WASHINGTON (Dispatches) -- The White House told Congress on Friday that President Trump authorized the strike last month that martyred Iran’s most important general to respond to attacks that had already taken place, contradicting the president’s claim that he acted in response to an imminent threat.
In a legally mandated, two-page unclassified memo to lawmakers, the White House asserted that the terrorist strike that martyred Gen. Qassem Soleimani was "in response to an escalating series of attacks in preceding months” by Iran and Iraqi militias.
"The purposes of this action were to protect United States personnel, to deter Iran from conducting or supporting further attacks against United States forces and interests, to degrade Iran’s and Quds Force-backed militias’ ability to conduct attacks, and to end Iran’s strategic escalation of attacks,” said the report, which was transmitted on Friday to the House Foreign Affairs Committee.
The document confirmed what lawmakers had privately suspected as the Trump administration has offered a shifting set of justifications for the assassination of General Soleimani in Baghdad — taken with no congressional consultation — which brought the United States and Iran to the brink of war.
"This official report directly contradicts the president’s false assertion that he attacked Iran to prevent an imminent attack against United States personnel and embassies,” Representative Eliot L. Engel of New York, the chairman of the Foreign Affairs Committee, said in a statement. "The administration’s explanation in this report makes no mention of any imminent threat and shows that the justification the president offered to the American people was false, plain and simple.”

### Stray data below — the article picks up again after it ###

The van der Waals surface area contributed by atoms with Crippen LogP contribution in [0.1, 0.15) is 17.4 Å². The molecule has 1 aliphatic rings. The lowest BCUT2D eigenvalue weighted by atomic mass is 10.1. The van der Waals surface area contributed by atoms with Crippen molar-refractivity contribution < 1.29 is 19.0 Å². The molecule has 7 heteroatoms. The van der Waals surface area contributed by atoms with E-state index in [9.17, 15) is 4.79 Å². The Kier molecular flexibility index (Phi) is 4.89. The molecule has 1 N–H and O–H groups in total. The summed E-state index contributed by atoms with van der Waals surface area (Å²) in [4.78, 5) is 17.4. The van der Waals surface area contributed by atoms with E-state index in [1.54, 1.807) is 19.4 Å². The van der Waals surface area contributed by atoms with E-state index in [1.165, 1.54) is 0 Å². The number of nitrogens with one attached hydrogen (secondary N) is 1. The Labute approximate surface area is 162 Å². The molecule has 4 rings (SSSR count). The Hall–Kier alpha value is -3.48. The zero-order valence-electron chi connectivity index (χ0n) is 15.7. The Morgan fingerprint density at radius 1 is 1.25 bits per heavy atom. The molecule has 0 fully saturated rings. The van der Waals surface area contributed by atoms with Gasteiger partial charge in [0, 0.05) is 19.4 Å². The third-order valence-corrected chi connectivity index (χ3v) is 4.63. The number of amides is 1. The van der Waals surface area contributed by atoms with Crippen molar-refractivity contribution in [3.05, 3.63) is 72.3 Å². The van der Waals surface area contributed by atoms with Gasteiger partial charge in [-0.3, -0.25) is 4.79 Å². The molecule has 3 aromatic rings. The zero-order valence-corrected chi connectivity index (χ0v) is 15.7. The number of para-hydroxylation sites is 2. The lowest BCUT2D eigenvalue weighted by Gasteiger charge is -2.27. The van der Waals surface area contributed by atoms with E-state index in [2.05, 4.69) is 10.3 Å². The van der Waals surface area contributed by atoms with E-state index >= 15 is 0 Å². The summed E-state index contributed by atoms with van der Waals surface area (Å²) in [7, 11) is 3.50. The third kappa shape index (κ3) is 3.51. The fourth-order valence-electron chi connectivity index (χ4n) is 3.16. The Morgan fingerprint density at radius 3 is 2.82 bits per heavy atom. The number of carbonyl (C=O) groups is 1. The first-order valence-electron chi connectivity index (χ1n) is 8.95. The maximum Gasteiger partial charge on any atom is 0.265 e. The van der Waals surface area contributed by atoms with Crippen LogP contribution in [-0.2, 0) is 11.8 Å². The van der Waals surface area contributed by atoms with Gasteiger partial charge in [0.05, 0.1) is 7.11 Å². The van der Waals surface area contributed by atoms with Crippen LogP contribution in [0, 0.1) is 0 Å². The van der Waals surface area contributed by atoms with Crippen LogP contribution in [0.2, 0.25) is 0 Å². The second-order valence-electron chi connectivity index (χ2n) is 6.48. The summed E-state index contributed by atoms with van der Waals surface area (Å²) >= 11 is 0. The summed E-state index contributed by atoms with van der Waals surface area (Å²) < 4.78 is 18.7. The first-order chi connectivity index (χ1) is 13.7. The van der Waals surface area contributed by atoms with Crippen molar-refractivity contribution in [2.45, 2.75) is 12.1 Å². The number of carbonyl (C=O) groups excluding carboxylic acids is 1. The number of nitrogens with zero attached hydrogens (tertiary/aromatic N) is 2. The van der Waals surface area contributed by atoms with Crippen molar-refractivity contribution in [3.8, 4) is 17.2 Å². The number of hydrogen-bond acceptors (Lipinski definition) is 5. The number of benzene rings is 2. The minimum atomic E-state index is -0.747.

In the days after the strike that martyred General Soleimani, U.S. administration officials gave a variety of rationales for the action as they confronted questions about why Trump undertook such a provocative move that could incite an escalation with a "dangerous rival”, The New York Times said.
Trump and other top officials, including Secretary of State Mike Pompeo, said the strike was conducted in response to imminent threats to American lives, but they declined to provide any evidence, leaving lawmakers in both parties irate.
Pressed over several days, Pompeo conceded that the United States did not have specific intelligence on where or when an attack would take place. Trump claimed that four American embassies had been targeted for attacks, but under questioning during a television interview, Pentagon chief Mark Esper said he had seen no evidence of that.
Trump later insisted on Twitter that General Soleimani had, in fact, been planning an imminent attack on United States forces, but added, "it doesn’t really matter because of his horrible past!”
The report on Friday came a day after the Senate passed a resolution aimed at restraining Trump’s war-making powers
with Iran. The rare bipartisan vote illustrated the depth of the skepticism in both parties about the president’s strategy, and lawmakers’ frustration with the administration’s refusal to consult Congress on military matters. The House is expected to pass the measure soon, sending it to the president’s desk. Trump’s advisers have said he will veto it.
The White House infuriated lawmakers in early January when it sent Congress a formal notification of the drone strikes required under the War Powers Act. Lawmakers had expected it to lay out a legal justification for the strike, but the entire document was classified, and officials who read it said it contained no information on future threats or an imminent attack.
Lawmakers were further angered by a series of briefings delivered by top administration officials that they described as insulting and demeaning, complaining that they were dismissed for questioning the administration’s strategy.
Congressional Democrats have coalesced behind a new push to repeal the 2002 law, which was passed to authorize a military response to Saddam Hussein and his government. They said Trump’s broad reading of it illustrated how the statute has been stretched and distorted to accommodate missions that Congress never envisioned when it was debated.
"To suggest that 18 years later this authorization could justify killing an Iranian official stretches the law far beyond anything Congress ever intended,” Engel said.
The House last month voted to repeal the 2002 law, with lawmakers in both parties arguing that the authorization had become outdated and been abused by presidents as a blank check to circumvent Congress in taking military action.